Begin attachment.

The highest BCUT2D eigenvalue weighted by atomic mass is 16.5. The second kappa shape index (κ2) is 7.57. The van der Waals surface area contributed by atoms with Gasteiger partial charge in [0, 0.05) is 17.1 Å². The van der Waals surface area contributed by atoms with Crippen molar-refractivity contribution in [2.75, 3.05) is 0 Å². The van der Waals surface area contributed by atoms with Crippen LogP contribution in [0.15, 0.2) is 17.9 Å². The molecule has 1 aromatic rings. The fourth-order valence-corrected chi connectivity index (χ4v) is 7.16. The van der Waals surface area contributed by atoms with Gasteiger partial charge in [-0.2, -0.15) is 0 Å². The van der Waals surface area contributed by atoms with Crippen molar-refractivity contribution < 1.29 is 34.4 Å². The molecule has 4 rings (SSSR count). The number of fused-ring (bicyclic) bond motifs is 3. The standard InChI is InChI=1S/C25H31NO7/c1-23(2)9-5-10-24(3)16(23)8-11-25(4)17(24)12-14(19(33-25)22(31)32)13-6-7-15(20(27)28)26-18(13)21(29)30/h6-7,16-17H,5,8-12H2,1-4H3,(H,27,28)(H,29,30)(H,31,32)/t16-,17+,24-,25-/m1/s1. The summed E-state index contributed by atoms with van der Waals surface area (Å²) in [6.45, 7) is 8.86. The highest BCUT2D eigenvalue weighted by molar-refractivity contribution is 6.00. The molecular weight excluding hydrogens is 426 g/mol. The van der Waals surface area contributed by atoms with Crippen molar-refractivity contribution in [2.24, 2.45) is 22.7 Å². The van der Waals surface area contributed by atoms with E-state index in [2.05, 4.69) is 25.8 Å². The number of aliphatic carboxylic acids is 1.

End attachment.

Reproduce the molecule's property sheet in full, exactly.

The highest BCUT2D eigenvalue weighted by atomic mass is 16.5. The second kappa shape index (κ2) is 7.57. The van der Waals surface area contributed by atoms with Gasteiger partial charge in [0, 0.05) is 17.1 Å². The van der Waals surface area contributed by atoms with Crippen molar-refractivity contribution in [2.75, 3.05) is 0 Å². The van der Waals surface area contributed by atoms with Crippen LogP contribution in [0.15, 0.2) is 17.9 Å². The molecule has 1 aromatic rings. The fourth-order valence-corrected chi connectivity index (χ4v) is 7.16. The van der Waals surface area contributed by atoms with Gasteiger partial charge in [-0.2, -0.15) is 0 Å². The van der Waals surface area contributed by atoms with Crippen molar-refractivity contribution < 1.29 is 34.4 Å². The molecule has 4 rings (SSSR count). The number of fused-ring (bicyclic) bond motifs is 3. The standard InChI is InChI=1S/C25H31NO7/c1-23(2)9-5-10-24(3)16(23)8-11-25(4)17(24)12-14(19(33-25)22(31)32)13-6-7-15(20(27)28)26-18(13)21(29)30/h6-7,16-17H,5,8-12H2,1-4H3,(H,27,28)(H,29,30)(H,31,32)/t16-,17+,24-,25-/m1/s1. The summed E-state index contributed by atoms with van der Waals surface area (Å²) in [6.45, 7) is 8.86. The highest BCUT2D eigenvalue weighted by molar-refractivity contribution is 6.00. The molecular weight excluding hydrogens is 426 g/mol. The van der Waals surface area contributed by atoms with Crippen molar-refractivity contribution in [2.24, 2.45) is 22.7 Å². The van der Waals surface area contributed by atoms with E-state index in [2.05, 4.69) is 25.8 Å². The number of aliphatic carboxylic acids is 1.